Despite some governors’ orders, many schools have implemented mandates anyway. And in several instances, schools were forced to close their doors because of an increase in COVID-19 cases. In Texas, the Connally Independent School District temporarily closed schools after two teachers died from COVID-19. Unsure whether there was a correlation, school officials decided to require masks following the reopening of schools, NBC News reported.
The Nampa School District in Idaho closed one of its elementary schools for two days because 30% of its staff was sick, and officials could not find substitutes. In at least 20 additional states, schools recently closed buildings or shifted to online learning as a result of outbreaks, according to District Administration, a publication for K-12 educators.
With more than 30 years in education, MaryRita Watson, the president of the Summerville Education Association in South Carolina, is the most worried she has ever been. From parent outrage at school board meetings to overcrowded classrooms to COVID-19-related deaths of at least four colleagues, she and other educators feel beaten down and unappreciated, she said. Watson said she feels like educators are seen as the “bad guy” for trying to protect kids by encouraging masks.
“I am not the bad guy. I am trying to make my classroom the safest for the kids that I am responsible for,” Watson told Stateline. “And if that makes me the bad guy, then I guess that’s the role I have to take on, but someone has to advocate for their safety. And right now, it is teachers in the classroom.”
The politicization of masks and the pandemic has caused tension and divisions in small towns, teachers and advocates told Stateline, forcing some teachers such as Watson to fear for their own safety. This week in Missouri, a fight broke out in a parking lot after the Pleasant Hill Board of Education voted unanimously to require masks, KMBC News reported.
Ashton Elementary School in Florida was placed on a short lockdown after an enraged parent warned he would leave his job to confront the principal about mask requirements. A father and two other men even threatened to restrain a principal with zip ties in Arizona after his son was sent home to quarantine.
“Those are very concerning attributes you’re seeing with these mask mandates,” said Dustin Williams, county superintendent of Pima County Schools in Arizona. “(The disruptions and altercations) are not good for education or for the health and safety and well-being (of students). Everybody has a right to their own opinion, but you got to do it in a respectful manner.”
The decisions by local school boards not to implement masks have led to staff shortages and low morale, said Sherry East, a retired educator and president of the South Carolina Education Association.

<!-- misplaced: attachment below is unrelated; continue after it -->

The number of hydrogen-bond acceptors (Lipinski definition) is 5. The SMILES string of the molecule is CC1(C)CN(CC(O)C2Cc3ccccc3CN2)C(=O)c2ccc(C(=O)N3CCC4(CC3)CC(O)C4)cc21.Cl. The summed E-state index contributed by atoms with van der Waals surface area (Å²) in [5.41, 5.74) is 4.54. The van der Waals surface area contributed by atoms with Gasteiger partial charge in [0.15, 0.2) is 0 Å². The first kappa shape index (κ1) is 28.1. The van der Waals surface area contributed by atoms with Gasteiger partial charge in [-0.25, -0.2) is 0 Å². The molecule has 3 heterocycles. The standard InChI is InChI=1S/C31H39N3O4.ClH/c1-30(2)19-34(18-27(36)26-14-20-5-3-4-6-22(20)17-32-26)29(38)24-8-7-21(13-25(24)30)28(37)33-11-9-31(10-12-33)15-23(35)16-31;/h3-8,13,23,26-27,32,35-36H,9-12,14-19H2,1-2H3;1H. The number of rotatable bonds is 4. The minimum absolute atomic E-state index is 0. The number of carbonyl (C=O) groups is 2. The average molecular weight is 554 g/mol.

“It’s a hot mess right now. We have a shortage of teachers, a shortage of bus drivers, a shortage of cafeteria workers. No one wants to work in the school system right now,” East said. “One of our largest districts started the year with 72 bus drivers short. One district had over 70 elementary school openings. It impacts learning because you don’t have the personnel to run your schools.”
Some state leaders have threatened to strip funding from local school districts for implementing universal masking. The U.S. Department of Education plans to step in by helping schools restore funding through a grant program. The money can be used to replace pay cuts taken by school board members or superintendents, for example.
Since schools returned this fall, anti-mask advocates in several states have taken their efforts up a notch by filing lawsuits to challenge the constitutionality of mask mandates. A group of parents, alongside Pennsylvania Senate President Pro Tem Jake Corman, a Republican, sued the state to overturn the school mask mandate. The lawsuit alleges that the health secretary failed to comply with state law when she ordered the mask requirement.
In at least six other states — Arkansas, Arizona, Florida, Iowa, Oklahoma and Texas — parents are suing to stop mask policies. The state Supreme Court in South Carolina blocked some elementary schools in Columbia from requiring masks.
For some parents, the political infighting, legal battles and campus chaos should not supersede the most important goal of all: to ensure kids are safe, healthy and educated, said Russell, the South Carolina newcomer.
“Why (are) all these adults sitting around and pointing fingers, but nobody is really having the courage to stand up and say, ‘My kid’s life is more important than your political statement,’” Russell said. “It’s life or death. My daughter’s whole class was basically wiped out for quarantine. How productive is that in education?”